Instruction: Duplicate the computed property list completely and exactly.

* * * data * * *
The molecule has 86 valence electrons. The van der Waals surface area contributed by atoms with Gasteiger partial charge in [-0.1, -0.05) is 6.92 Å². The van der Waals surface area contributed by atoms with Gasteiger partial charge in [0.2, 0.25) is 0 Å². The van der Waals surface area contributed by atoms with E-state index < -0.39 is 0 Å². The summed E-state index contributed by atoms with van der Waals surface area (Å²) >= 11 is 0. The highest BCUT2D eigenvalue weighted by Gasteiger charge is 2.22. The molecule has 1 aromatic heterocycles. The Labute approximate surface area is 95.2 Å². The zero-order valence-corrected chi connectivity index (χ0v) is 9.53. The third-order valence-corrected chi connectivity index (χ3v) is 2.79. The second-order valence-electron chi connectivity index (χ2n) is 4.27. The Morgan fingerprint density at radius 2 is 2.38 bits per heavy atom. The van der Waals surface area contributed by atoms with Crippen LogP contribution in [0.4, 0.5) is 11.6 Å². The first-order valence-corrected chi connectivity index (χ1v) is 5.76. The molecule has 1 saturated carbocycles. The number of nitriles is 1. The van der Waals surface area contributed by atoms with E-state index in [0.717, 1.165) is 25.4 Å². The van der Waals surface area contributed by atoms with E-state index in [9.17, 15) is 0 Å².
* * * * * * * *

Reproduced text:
The molecule has 86 valence electrons. The van der Waals surface area contributed by atoms with Gasteiger partial charge in [-0.1, -0.05) is 6.92 Å². The van der Waals surface area contributed by atoms with Gasteiger partial charge in [0.2, 0.25) is 0 Å². The van der Waals surface area contributed by atoms with E-state index < -0.39 is 0 Å². The summed E-state index contributed by atoms with van der Waals surface area (Å²) >= 11 is 0. The highest BCUT2D eigenvalue weighted by Gasteiger charge is 2.22. The molecule has 1 aromatic heterocycles. The Labute approximate surface area is 95.2 Å². The zero-order valence-corrected chi connectivity index (χ0v) is 9.53. The third-order valence-corrected chi connectivity index (χ3v) is 2.79. The second-order valence-electron chi connectivity index (χ2n) is 4.27. The Morgan fingerprint density at radius 2 is 2.38 bits per heavy atom. The van der Waals surface area contributed by atoms with Crippen LogP contribution in [0.4, 0.5) is 11.6 Å². The first-order valence-corrected chi connectivity index (χ1v) is 5.76. The molecule has 1 saturated carbocycles. The number of nitriles is 1. The van der Waals surface area contributed by atoms with E-state index in [0.717, 1.165) is 25.4 Å². The van der Waals surface area contributed by atoms with E-state index in [9.17, 15) is 0 Å².